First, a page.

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Faster Stride Rate Might Help With Knee Pain

Impact forces decrease 14% with 10% increase in turnover.

See Scott’s post on Runners World regarding this new study in Medicine & Science in Sports & Exercise.

By Scott Douglas;
Published August 06, 2013

There’s increasing agreement among experts that people with chronic issues in a given body part might be able to get relief by altering their running form. New research out of the University of Wisconsin suggests that a quicker turnover could help reduce knee pain in chronic sufferers.

Thirty healthy runners ran on a treadmill at whatever speed they preferred. In the last five minutes of one run, the researchers measured the runners’ self-selected stride rate. Then, with a metronome to cue them, the runners decreased and increased their turnover by 10%; that is, they ran the same pace but while taking 90% and 110% as many steps per minute as they took at their self-selected stride rate.

For example, if Runner A’s self-selected stride rate at a certain pace was 165 steps per minute, she then ran the same pace while taking approximately 148 steps per minute (90% of self-selected rate) and just more than 180 steps per minute (110% of self-selected rate).

During the three runs at the different stride rates, the researchers measured joint forces, knee angles and other biomechanical data.

When running at 110% of their normal turnover, the runners experienced 14% less peak knee joint forces. This coincided with less knee flexion during the runners’ stance phase (when their foot was most fully on the ground). The researchers speculated that this change in form as a result of increased turnover was the primary reason that loading forces on the knee decreased.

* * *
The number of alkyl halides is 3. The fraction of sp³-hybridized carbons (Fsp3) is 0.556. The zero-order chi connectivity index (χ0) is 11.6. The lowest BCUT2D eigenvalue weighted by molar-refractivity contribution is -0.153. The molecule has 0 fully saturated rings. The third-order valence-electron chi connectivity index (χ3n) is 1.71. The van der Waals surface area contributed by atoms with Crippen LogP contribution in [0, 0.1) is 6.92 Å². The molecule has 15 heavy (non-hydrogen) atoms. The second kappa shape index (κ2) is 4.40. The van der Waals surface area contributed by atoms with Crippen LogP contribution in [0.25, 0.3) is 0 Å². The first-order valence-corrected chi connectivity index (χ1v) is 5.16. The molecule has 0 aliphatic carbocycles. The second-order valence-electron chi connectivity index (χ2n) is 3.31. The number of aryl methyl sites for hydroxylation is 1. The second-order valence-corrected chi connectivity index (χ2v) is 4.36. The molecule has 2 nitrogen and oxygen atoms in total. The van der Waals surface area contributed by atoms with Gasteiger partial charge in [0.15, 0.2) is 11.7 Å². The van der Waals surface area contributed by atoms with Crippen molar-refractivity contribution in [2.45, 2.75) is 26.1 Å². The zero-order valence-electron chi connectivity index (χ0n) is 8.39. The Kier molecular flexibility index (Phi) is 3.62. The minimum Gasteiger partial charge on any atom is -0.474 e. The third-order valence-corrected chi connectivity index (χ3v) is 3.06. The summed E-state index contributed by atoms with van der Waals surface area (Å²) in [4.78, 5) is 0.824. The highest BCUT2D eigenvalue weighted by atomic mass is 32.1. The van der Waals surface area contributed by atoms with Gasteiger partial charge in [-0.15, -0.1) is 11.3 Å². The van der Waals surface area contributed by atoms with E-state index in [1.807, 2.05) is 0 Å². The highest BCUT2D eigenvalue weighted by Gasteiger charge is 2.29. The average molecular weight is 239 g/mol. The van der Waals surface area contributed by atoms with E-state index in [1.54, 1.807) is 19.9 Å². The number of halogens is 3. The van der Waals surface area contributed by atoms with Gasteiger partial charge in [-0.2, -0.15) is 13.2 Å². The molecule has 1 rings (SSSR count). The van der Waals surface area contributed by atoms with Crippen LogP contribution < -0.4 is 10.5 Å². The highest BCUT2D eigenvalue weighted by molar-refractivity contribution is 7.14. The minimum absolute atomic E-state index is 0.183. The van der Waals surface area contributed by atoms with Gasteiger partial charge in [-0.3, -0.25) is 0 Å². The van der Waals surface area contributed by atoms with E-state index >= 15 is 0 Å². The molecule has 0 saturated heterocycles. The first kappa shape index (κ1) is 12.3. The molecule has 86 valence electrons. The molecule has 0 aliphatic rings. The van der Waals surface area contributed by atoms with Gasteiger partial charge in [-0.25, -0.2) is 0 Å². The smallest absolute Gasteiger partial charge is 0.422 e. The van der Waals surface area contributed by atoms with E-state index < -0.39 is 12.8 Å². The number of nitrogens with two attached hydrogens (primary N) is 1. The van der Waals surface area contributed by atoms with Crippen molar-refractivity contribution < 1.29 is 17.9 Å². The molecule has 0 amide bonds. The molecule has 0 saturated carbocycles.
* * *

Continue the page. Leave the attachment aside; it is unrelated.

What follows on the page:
“Hence, step rate manipulation could be an effective way of addressing [knee] pain that arises from excessive joint loading,” the researchers wrote.

There are at least two important things to keep in mind about this study.

Perhaps most significantly, the runners who were tested didn’t report having frequent running-related knee pain. So this study didn’t show that increasing turnover lessened knee pain in those suffering from it. Rather, it suggests that increasing turnover can reduce loading forces on the knee; that change, in turn, could provide relief for knee problems caused by the joint absorbing too much force. There are other ways to achieve the same goal, including losing weight and, according to some studies, running with more of a midfoot landing.

Second, less loading on the knee meant more impact forces elsewhere. Specifically, the runners’ hamstrings and rectus femoris (one of the four quadriceps muscles) experienced increased load when the runners adopted the 10%-faster-than-usual turnover. As we’ve noted with other form research, reducing impact forces in one site means increasing them at other sites. This isn’t necessarily a bad thing, especially when the other sites are better able to handle impact forces.

The research will be published in Medicine & Science in Sports & Exercise.
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